Michelle Obama believes it is important to have conversations about women's health and said she was lucky that her mother Marian Shields Robinson was open to having these talks when she was growing up.

Dr. Sharon Malone, a practicing OB-GYN and a longtime friend of Michelle Obama, was the guest on the latest episode of "The Michelle Obama podcast" on Wednesday. During the episode, the former first lady said the willingness to have conversations about women's health, including talking about sex education with kids and confiding in others about menopausal symptoms, is crucial.

"Our comfort level with our sexual health is directly tied to our physical, overall well being," the 56-year-old said to Dr. Sharon Malone. The bestselling author added that she wants her two daughters, Malia and Sasha Obama, "to grow up seeking out information about themselves, because sexuality ties to other things around health."

"Mammograms, pap smears, all of that is like — if you can't touch your breast because you feel like you can't, you'll never discover a lump earlier. If you're not getting regular pap smears, you're probably not going to the doctor at all, right?" the mother-of-two said.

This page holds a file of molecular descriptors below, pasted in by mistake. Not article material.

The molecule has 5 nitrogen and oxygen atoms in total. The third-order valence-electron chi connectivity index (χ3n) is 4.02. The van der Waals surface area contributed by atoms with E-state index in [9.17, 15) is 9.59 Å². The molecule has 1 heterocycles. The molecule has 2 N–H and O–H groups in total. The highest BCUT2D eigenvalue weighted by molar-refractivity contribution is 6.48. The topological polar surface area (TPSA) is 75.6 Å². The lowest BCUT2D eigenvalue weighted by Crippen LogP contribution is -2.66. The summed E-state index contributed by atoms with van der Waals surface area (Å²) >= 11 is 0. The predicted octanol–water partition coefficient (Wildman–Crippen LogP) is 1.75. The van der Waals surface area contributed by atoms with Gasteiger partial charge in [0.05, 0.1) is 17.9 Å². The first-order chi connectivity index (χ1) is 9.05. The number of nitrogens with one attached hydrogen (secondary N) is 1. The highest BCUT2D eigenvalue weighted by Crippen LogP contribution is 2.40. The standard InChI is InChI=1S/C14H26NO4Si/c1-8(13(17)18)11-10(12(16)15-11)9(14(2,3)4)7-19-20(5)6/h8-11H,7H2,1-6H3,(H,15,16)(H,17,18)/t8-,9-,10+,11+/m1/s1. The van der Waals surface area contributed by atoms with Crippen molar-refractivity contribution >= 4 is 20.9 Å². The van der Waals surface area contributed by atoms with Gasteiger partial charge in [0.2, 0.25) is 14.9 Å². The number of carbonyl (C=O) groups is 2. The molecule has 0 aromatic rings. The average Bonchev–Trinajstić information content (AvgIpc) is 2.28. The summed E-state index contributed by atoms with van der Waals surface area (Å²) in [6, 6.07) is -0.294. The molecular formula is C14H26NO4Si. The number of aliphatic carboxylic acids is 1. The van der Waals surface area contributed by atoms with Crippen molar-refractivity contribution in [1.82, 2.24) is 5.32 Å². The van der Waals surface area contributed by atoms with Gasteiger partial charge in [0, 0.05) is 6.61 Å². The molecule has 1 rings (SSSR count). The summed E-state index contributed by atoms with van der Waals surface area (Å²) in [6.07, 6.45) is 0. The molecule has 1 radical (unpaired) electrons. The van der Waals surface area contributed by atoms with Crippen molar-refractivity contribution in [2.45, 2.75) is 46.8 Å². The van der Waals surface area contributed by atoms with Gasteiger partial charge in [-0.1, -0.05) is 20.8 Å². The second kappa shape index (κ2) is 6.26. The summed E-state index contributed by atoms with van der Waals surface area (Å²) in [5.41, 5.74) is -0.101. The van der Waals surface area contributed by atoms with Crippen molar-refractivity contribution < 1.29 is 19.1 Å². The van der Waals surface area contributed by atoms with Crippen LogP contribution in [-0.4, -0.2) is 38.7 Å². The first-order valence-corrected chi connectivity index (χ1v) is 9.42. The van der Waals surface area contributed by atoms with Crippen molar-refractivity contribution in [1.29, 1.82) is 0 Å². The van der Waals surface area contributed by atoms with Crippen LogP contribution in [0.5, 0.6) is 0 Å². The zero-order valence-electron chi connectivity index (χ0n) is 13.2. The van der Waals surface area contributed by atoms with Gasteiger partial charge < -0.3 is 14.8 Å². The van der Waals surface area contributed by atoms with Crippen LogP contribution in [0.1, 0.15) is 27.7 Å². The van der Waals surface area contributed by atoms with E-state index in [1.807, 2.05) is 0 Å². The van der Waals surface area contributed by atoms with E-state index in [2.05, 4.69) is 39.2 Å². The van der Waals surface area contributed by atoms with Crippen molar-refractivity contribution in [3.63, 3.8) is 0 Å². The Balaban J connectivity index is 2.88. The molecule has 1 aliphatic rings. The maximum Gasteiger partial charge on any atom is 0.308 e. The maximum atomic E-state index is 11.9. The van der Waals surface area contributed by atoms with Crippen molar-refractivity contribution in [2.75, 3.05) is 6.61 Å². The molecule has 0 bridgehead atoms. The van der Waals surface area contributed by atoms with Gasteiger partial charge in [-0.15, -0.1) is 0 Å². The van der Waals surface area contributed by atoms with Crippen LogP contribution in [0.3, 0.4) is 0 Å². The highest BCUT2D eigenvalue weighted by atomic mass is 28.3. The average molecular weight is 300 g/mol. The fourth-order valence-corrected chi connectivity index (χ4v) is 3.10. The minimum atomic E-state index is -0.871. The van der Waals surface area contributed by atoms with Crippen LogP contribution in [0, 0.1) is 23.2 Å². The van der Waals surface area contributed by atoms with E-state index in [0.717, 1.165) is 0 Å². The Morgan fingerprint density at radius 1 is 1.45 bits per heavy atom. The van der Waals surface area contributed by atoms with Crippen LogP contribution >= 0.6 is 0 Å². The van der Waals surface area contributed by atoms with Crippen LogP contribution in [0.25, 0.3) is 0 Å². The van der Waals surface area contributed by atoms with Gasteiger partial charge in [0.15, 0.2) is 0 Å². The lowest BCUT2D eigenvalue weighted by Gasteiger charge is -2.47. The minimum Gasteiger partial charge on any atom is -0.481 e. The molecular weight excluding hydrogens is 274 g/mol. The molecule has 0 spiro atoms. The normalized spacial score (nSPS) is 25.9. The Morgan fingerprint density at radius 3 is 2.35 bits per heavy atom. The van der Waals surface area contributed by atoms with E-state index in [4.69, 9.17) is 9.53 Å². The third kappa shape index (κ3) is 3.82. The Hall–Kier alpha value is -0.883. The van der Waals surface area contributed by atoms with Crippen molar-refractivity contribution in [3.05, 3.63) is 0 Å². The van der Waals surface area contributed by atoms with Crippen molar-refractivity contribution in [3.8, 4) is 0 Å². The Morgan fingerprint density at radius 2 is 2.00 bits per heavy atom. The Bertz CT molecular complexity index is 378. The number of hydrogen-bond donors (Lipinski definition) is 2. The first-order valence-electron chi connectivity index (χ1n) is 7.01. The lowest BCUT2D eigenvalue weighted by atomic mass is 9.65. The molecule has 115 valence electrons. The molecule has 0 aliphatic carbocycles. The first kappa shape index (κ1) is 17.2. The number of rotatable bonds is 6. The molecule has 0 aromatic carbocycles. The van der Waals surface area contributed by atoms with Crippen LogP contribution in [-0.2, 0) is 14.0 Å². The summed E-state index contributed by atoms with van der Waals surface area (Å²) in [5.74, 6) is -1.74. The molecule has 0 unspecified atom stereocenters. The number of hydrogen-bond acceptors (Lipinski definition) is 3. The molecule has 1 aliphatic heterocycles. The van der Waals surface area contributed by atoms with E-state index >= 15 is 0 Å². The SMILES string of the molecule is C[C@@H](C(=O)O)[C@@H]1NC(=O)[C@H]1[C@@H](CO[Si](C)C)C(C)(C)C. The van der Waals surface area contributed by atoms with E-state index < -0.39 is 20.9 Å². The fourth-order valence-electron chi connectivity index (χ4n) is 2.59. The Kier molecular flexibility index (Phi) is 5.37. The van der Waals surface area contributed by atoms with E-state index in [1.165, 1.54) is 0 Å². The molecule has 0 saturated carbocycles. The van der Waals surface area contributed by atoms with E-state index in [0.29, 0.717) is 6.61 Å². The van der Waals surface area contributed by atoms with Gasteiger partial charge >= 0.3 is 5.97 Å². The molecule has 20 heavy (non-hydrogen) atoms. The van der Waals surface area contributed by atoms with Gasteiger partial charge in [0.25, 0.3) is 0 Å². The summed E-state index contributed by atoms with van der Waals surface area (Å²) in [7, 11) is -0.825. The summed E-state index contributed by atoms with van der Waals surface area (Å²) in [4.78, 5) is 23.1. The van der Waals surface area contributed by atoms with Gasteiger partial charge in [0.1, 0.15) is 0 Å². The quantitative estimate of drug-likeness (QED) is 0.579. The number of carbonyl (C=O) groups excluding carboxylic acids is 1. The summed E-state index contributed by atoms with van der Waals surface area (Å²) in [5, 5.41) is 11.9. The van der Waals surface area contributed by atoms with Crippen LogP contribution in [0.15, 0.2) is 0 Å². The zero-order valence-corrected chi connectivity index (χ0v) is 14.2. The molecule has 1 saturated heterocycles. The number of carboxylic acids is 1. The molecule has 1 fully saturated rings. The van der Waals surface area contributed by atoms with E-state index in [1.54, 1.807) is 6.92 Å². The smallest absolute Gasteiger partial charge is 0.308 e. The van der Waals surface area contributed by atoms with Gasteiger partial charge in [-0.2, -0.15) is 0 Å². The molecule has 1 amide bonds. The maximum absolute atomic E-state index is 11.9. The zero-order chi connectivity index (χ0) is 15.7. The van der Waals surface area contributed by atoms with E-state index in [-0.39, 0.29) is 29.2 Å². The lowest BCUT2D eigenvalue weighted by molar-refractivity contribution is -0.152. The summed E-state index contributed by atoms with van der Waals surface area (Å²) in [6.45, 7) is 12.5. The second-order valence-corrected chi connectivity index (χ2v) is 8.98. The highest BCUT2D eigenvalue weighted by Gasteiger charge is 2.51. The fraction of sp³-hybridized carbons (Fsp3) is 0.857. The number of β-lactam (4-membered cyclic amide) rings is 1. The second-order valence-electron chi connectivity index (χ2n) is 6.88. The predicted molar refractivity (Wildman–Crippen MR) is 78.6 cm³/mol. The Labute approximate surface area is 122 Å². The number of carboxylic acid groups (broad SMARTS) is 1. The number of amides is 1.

Excited to share the next #MichelleObamaPodcast episode! My friend @MichelleObama and I sat down to get deep about our relationship with our bodies, and how to take care of ourselves as women, body and soul.

I hope you'll give it a listen on @Spotify: https://t.co/XLpOGDDhlw https://t.co/a1cg0QsPtw

— Sharon Malone (@smalonemd) August 12, 2020

Michelle noted that while her mother was open to having these conversations, that wasn't always the case for other women of her generation or previous generations. She said she followed into the footsteps of her mother when she had her own daughters, and she always wanted them to "feel comfortable with their bodies" and to feel "comfortable asking questions" about their own health growing up.

"In order to do that, you can't have anything that's off limits. Especially when kids are young, the minute they see you clenching up about something, they notice that and they will never ask it again, or they'll never ask you and instead they'll go and talk amongst themselves," the "Becoming" author noted.

Dr. Malone agreed and said people "need to normalise the conversation."

Michelle also shared her experience of having a hot flash, a menopausal symptom that causes a sudden feeling of feverish heat, prior to a public engagement she was attending as the first lady of the United States. Michelle said that it happened when she was on Marine One before an event with her husband, then-president Barack Obama.

"It was like somebody put a furnace in my core and turned it on high. And then everything started melting. And I thought, 'Well this is crazy, I can't, I can't, I can't do this,'" she recalled.

President Barack Obama
President Barack Obama (C, R), first lady Michelle Obama (L) and daughters Sasha (C,L) and Malia (R) at a Christmas celebration in 2014 Getty

"What a woman's body is taking her through is important information. It's an important thing to take up space in a society, because half of us are going through this but we're living like it's not happening," Michelle said.